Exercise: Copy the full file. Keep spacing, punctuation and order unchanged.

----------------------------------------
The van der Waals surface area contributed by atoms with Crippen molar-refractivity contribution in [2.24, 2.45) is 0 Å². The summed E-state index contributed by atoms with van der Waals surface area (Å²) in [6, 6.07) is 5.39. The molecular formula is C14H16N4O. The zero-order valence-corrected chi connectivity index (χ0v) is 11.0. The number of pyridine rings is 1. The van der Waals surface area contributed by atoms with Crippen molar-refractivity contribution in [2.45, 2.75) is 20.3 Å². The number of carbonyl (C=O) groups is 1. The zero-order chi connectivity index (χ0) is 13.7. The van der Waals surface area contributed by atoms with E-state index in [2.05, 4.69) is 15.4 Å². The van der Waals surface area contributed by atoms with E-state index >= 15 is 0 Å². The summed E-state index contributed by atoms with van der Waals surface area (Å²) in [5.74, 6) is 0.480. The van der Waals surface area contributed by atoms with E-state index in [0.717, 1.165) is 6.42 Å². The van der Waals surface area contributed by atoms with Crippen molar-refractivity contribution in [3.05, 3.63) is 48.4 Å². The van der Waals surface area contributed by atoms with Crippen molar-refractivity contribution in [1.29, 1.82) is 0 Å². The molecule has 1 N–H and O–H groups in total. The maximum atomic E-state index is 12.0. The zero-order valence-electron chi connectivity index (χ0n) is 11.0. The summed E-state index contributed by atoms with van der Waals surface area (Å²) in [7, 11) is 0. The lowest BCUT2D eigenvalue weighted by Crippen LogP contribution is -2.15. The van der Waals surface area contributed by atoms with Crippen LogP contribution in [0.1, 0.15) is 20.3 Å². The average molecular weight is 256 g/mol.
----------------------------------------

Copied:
The van der Waals surface area contributed by atoms with Crippen molar-refractivity contribution in [2.24, 2.45) is 0 Å². The summed E-state index contributed by atoms with van der Waals surface area (Å²) in [6, 6.07) is 5.39. The molecular formula is C14H16N4O. The zero-order valence-corrected chi connectivity index (χ0v) is 11.0. The number of pyridine rings is 1. The van der Waals surface area contributed by atoms with Crippen molar-refractivity contribution in [2.45, 2.75) is 20.3 Å². The number of carbonyl (C=O) groups is 1. The zero-order chi connectivity index (χ0) is 13.7. The van der Waals surface area contributed by atoms with E-state index in [2.05, 4.69) is 15.4 Å². The van der Waals surface area contributed by atoms with E-state index >= 15 is 0 Å². The summed E-state index contributed by atoms with van der Waals surface area (Å²) in [5.74, 6) is 0.480. The van der Waals surface area contributed by atoms with E-state index in [0.717, 1.165) is 6.42 Å². The van der Waals surface area contributed by atoms with Crippen molar-refractivity contribution in [3.05, 3.63) is 48.4 Å². The van der Waals surface area contributed by atoms with Crippen molar-refractivity contribution in [1.29, 1.82) is 0 Å². The molecule has 1 N–H and O–H groups in total. The maximum atomic E-state index is 12.0. The zero-order valence-electron chi connectivity index (χ0n) is 11.0. The summed E-state index contributed by atoms with van der Waals surface area (Å²) in [7, 11) is 0. The lowest BCUT2D eigenvalue weighted by Crippen LogP contribution is -2.15. The van der Waals surface area contributed by atoms with Crippen LogP contribution in [0.1, 0.15) is 20.3 Å². The average molecular weight is 256 g/mol.